With undisguised contempt

March 28, 1997|By Michael Kelly

WASHINGTON -- On the day after Vice President Gore lifted a glass of champagne to Premier Li Peng, the butcher of Tiananmen, a mid-level member of the Clinton administration's foreign policy team marveled at his bosses in the White House.

''Is there any moral fiber left in these guys?'' he wondered. ''Does it bother them at all that Li Peng is utterly unrepentant for what he did at Tiananmen? Does it bother them that, when we talk about human rights and China we are talking about an emerging power's unwillingness to abide by fundamental norms of democracy? Just because free-market Stalinism hasn't existed before doesn't mean that it cannot exist.''

Then he answered his own questions. ''It doesn't matter to them. It's all trade. Trade is the be-all and end-all of this administration's foreign policy. All they care about is the money.''

The last important totalitarian power on the planet is ruled with ruthless authority by -- as Bill Clinton the candidate put it in 1992 -- ''aging rulers with undisguised contempt for democracy [and] human rights.'' Threatened by democracy in 1989, those aging rulers responded by gunning down and running over unarmed citizens in Beijing. Those same aging rulers have already destroyed much of Hong Kong's political freedom, and will destroy the rest soon enough.

China is also the leading state exponent of religious persecution in the world today, as Freedom House's Nina Shea has documented in her book ''In the Lion's Den.''

Acting under Regulations 144 and 145, which were promulgated by Li Peng on January 31, 1994, forbidding independent religious worship, Chinese police have in recent years destroyed or forced shut hundreds of Christian churches. There have been numerous credible reports of Protestant evangelicals and Roman Catholic priests arrested, beaten, tortured and killed by the authorities. In Tibet there are similarly credible reports of a campaign of imprisonment and torture of Tibetan Buddhist monks and nuns.

The Chinese regime openly regards the United States as its ZTC chief enemy. In a meeting in 1994 of Communist Party chiefs, as Richard Bernstein and Ross H. Munro have written, the party announced its goal to establish ''a global anti-hegemonist united front at an opportune moment.''

That hegemony, that's us. The main address at the party gathering was given by the People's Liberation Army chief of staff, Zhang Wannian, who declared: ''Facing blatant interference by the American hegemonists in our internal affairs and their open support for the debilitating activities of hostile elements inside our country and hostile forces outside the mainland and overseas opposing and subverting our socialist system, we must reinforce the armed forces more intensively.''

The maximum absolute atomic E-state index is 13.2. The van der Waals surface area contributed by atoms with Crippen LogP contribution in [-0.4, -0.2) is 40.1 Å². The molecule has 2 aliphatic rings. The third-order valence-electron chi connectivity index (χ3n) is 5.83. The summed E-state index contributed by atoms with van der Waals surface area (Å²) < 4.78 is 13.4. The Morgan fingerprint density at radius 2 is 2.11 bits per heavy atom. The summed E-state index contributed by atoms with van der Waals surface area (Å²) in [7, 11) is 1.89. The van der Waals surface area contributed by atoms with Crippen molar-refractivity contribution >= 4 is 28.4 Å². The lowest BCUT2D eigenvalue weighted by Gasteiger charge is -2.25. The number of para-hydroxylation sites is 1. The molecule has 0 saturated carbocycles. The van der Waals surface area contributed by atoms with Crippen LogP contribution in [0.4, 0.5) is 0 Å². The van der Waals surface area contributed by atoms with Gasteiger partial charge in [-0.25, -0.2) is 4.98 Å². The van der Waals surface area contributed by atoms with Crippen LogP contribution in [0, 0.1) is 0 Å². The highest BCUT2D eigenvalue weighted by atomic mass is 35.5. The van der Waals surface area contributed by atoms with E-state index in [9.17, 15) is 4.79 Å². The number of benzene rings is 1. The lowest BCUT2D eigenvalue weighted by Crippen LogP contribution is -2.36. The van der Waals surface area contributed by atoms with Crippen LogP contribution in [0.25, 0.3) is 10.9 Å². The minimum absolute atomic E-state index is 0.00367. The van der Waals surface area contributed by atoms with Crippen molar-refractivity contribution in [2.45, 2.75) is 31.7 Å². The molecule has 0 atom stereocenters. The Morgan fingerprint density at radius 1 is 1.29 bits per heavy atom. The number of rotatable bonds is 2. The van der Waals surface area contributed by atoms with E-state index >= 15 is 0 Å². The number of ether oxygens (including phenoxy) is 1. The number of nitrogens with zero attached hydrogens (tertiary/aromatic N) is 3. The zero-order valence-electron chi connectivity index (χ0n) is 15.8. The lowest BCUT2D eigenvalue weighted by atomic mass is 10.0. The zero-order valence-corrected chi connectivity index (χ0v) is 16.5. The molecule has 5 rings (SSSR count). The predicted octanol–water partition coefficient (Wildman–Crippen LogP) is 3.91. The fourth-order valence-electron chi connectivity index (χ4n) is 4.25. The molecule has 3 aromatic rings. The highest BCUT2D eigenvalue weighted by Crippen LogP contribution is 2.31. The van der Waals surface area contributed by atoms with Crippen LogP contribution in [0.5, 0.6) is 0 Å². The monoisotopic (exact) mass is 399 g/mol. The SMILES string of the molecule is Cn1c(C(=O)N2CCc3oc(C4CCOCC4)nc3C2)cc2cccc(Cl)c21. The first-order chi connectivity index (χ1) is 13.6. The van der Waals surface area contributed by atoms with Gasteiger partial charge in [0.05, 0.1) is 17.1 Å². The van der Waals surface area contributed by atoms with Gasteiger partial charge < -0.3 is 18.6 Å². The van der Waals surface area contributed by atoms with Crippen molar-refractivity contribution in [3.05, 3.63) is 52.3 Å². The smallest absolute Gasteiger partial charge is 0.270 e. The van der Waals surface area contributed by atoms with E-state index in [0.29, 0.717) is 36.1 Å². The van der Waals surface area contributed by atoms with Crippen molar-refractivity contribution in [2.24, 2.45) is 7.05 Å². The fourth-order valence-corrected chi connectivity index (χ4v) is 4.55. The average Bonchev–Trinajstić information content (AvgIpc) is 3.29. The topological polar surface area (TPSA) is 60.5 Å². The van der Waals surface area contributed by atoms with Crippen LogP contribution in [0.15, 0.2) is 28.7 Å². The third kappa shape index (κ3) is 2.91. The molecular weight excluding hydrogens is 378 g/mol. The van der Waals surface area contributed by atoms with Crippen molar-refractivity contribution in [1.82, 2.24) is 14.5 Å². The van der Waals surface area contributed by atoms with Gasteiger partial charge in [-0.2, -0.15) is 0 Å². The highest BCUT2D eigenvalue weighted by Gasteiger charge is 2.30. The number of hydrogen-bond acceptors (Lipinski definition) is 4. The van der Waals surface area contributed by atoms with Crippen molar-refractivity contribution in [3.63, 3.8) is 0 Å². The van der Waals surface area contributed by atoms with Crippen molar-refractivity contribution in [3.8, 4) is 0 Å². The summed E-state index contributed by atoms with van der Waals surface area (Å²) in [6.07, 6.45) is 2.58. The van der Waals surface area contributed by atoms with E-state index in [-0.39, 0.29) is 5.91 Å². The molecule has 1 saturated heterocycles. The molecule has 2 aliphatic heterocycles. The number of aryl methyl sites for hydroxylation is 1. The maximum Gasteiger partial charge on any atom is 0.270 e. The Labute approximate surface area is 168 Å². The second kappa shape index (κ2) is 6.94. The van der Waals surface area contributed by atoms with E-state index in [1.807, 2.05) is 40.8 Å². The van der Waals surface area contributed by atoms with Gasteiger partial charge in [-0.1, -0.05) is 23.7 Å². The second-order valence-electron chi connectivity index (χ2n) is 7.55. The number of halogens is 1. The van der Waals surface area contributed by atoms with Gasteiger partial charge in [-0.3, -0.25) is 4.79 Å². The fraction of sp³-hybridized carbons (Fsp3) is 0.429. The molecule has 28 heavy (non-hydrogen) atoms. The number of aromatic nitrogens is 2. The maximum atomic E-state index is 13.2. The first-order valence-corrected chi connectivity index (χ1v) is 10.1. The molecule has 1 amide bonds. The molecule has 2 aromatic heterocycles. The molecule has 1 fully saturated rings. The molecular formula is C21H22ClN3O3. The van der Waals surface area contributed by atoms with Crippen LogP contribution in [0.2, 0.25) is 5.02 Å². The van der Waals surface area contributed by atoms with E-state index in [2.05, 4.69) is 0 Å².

Buying and spying

And China's government is under investigation by the FBI for allegedly conducting a massive campaign to influence American policy toward China and Taiwan by pumping millions of dollars in illegal campaign contributions into political campaigns, including the one that won Al Gore re-election. China's attempt to subvert American policy by buying influence runs hand in hand with its campaign of industrial espionage in the United States.

Li Peng, the architect of the Tiananmen Square massacre and the man to whom the vice president now offers a glass in amity, is believed by ''many Chinese,'' according to the late Sinophile writer Harrison Salisbury, to be ''inclined to the old Stalinist ways.''

He has a gift for remorselessness. He has gone out of his way to insult and to taunt the U.S. government. He is convinced, not without reason, that Washington will never do anything more than imprecate. Trade, he is sure, certainly will never become an instrument of American pressure.

Mr. Li must have had a few anxious moments in 1992. Candidate Clinton swore that he would, as president, revoke trading rights with China as ''long as they're locking people up.'' At first it looked as if the new president actually meant it. Mr. Clinton signed an order giving China a year to ''significantly improve'' its human-rights record, or lose its trading status as a Most Favored Nation. But American business complained mightily, and the administration began backing off.

In March 1994, Beijing tried a test insult. The assistant secretary of state for human rights, John Shattuck, accompanying Secretary of State Warren Christopher on the Clinton administration's first high-level trip to China, met a Chinese democratic dissident, Wei Jingsheng, in a Beijing hotel. Li Peng responded by ordering a mass roundup and imprisonment of democracy activists and human-rights dissidents while Mr. Christopher was still in the country. What would America do?

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